The structure topped out in November, and the project team is warehousing interior hotel furnishings in preparation to start installation in the next couple of months, says Streetman. “We will be physically storing more than we normally would [due to] the pandemic, but not everything. We can’t just keep it sitting for extended periods of time just because it will still roll in—you can’t ship 700 rooms of furniture in one shipment.”

The complex’s light-filled design fits in well with Hyatt Corp.’s hotel portfolio, Streetman says. Portman has a long history with the hotel company, building its first Hyatt Regency in the 1960s in downtown Atlanta. The project building site covers a little over two acres—with a podium footprint of 54,000 sq ft—and sits against the Calvin L. Rampton Salt Palace Convention Center.


steel structure

To construct the open, light-filled podium levels, crews installed 13 large trusses measuring about 120 ft. The heaviest weighed nearly 189,000 lb. Image courtesy of Hensel Phelps

The Hyatt Regency is a separate building but is linked to the convention center by a pedestrian entrance on the west side and a parking connection on the basement level. The team had to demolish part of the Salt Palace to make room for the project, and the site has open access on only two sides.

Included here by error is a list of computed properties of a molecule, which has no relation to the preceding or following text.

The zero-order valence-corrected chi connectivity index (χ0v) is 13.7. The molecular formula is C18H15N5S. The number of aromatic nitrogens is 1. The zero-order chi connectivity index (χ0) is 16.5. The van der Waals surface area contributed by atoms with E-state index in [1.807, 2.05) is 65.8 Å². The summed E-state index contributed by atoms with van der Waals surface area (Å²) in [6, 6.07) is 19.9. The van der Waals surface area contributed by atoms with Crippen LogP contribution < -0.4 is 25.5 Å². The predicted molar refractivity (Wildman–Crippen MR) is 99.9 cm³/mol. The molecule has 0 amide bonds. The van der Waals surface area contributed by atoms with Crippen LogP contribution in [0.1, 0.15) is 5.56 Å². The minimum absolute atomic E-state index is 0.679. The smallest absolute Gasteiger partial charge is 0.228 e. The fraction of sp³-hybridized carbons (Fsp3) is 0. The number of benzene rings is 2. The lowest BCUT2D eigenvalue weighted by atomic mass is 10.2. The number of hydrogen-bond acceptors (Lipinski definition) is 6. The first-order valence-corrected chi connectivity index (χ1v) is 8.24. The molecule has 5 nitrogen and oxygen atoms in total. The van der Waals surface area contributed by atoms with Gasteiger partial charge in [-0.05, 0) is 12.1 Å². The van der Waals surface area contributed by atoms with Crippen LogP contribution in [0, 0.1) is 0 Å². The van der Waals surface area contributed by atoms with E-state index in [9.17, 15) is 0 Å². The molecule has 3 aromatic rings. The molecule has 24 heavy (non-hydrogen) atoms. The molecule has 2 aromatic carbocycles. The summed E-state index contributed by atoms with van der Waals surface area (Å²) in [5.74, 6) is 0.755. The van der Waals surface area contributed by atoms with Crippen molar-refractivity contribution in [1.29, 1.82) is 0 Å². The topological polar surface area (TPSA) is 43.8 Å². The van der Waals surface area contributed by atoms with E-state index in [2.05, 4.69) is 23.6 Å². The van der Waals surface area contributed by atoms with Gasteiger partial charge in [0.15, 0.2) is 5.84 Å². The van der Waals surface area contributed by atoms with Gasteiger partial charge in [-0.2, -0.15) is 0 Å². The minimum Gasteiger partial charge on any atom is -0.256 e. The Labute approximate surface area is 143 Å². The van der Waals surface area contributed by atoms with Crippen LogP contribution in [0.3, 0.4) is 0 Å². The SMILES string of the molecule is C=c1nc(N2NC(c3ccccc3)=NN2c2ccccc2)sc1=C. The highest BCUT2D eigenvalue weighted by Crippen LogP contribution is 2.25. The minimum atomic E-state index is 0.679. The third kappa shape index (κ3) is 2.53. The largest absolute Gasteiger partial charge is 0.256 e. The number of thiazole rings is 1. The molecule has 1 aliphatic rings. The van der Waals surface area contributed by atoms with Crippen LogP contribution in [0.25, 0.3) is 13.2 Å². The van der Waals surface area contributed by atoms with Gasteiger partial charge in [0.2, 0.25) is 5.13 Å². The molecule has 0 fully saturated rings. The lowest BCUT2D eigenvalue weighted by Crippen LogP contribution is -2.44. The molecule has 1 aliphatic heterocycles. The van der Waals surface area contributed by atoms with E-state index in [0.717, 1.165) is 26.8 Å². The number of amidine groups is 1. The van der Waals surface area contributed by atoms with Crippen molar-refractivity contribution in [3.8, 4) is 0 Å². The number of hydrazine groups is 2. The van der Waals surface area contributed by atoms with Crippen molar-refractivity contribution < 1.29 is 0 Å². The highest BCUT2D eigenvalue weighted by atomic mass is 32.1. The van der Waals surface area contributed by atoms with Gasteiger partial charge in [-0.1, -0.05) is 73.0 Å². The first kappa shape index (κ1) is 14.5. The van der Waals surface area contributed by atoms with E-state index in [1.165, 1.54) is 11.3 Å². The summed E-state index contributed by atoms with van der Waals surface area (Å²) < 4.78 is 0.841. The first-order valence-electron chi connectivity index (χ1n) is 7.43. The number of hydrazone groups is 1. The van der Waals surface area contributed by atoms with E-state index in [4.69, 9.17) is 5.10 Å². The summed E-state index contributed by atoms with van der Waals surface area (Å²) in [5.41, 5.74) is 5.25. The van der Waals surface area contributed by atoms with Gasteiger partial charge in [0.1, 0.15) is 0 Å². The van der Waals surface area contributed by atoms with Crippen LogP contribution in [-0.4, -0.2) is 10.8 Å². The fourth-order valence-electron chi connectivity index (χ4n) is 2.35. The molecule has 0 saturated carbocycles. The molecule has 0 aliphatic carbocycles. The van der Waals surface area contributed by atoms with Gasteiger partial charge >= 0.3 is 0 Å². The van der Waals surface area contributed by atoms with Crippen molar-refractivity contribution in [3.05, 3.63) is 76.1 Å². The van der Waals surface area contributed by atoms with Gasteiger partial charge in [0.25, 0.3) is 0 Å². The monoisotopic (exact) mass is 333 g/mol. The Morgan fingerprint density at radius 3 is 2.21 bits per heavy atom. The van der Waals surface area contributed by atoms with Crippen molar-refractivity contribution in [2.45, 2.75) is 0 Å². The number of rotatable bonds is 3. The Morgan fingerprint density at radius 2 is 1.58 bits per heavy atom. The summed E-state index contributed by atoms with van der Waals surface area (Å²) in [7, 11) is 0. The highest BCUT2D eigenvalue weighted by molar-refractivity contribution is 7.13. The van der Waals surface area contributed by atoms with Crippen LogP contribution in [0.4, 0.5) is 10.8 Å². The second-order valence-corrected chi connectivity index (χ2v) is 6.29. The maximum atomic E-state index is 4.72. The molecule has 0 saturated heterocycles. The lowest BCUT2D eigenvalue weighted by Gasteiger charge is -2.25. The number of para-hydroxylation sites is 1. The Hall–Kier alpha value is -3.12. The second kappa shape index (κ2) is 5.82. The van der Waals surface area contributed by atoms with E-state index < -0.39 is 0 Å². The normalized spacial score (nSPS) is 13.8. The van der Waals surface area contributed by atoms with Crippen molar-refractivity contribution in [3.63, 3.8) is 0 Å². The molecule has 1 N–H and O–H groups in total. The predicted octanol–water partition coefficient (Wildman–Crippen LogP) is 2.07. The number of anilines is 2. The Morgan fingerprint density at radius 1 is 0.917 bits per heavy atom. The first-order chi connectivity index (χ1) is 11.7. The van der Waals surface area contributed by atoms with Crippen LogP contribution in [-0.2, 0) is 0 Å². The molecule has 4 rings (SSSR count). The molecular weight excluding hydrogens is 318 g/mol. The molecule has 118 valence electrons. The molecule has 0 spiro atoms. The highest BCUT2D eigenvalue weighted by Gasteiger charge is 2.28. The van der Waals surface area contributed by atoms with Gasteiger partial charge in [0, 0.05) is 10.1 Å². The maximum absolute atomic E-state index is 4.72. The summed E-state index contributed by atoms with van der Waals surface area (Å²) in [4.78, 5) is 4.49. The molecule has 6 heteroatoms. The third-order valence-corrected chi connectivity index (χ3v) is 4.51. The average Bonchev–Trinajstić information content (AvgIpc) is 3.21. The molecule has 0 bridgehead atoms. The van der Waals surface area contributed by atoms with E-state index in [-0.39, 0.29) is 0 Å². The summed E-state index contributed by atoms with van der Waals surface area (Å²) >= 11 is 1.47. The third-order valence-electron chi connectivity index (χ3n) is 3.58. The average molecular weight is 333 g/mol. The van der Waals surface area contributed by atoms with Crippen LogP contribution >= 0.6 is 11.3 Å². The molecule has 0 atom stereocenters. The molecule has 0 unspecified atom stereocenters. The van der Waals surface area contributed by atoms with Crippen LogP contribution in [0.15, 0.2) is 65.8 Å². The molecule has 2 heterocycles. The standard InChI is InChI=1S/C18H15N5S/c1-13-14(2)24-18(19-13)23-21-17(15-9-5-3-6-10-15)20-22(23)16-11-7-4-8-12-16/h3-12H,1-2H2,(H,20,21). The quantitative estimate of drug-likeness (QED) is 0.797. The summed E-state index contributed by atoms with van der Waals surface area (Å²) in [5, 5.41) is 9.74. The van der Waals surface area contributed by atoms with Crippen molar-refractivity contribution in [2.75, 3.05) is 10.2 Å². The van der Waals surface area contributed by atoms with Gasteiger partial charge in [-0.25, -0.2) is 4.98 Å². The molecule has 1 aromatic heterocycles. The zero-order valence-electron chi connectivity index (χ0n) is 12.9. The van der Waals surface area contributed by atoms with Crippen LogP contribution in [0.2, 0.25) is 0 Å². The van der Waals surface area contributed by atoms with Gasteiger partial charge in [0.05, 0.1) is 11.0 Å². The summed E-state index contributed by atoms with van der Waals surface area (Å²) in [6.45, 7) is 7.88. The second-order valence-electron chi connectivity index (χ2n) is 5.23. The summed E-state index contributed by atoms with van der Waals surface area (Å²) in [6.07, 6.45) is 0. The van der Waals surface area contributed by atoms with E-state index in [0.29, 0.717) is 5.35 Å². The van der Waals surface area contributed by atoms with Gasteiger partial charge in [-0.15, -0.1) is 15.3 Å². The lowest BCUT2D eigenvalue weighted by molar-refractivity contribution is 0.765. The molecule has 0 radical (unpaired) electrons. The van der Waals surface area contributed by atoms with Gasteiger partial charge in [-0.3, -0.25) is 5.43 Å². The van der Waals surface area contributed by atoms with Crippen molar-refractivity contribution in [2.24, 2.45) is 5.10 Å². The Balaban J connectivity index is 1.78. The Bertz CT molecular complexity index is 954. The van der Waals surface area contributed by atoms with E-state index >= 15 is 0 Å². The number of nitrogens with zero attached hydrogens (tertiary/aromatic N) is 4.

These days, crews are working on the metal panels on the tower’s exterior facade as well as finishing the roof and framing walls. “It’s a very busy tower right now,” Noelck says.

The tower’s mat slab foundation, placed in August 2020, consists of about 7,500 cu yd of concrete and 1.1 million lb of reinforcing steel. More than 400 people were involved in the overnight placement, supported by six concrete pumps and 90 trucks dispatched through five concrete batch plants. To complete the job, the team closed down SW Temple Street for a day.

two tower cranes

The project required two tower cranes rising 410 ft and 360 ft tall as well as a 300-ton crawler crane. Image courtesy of Hensel Phelps

“That was our major street closing,” Noelck says. “We had a few periodic ones when we erected and dismantled the tower cranes. But we’ve been trying to keep pretty close to our footprint.”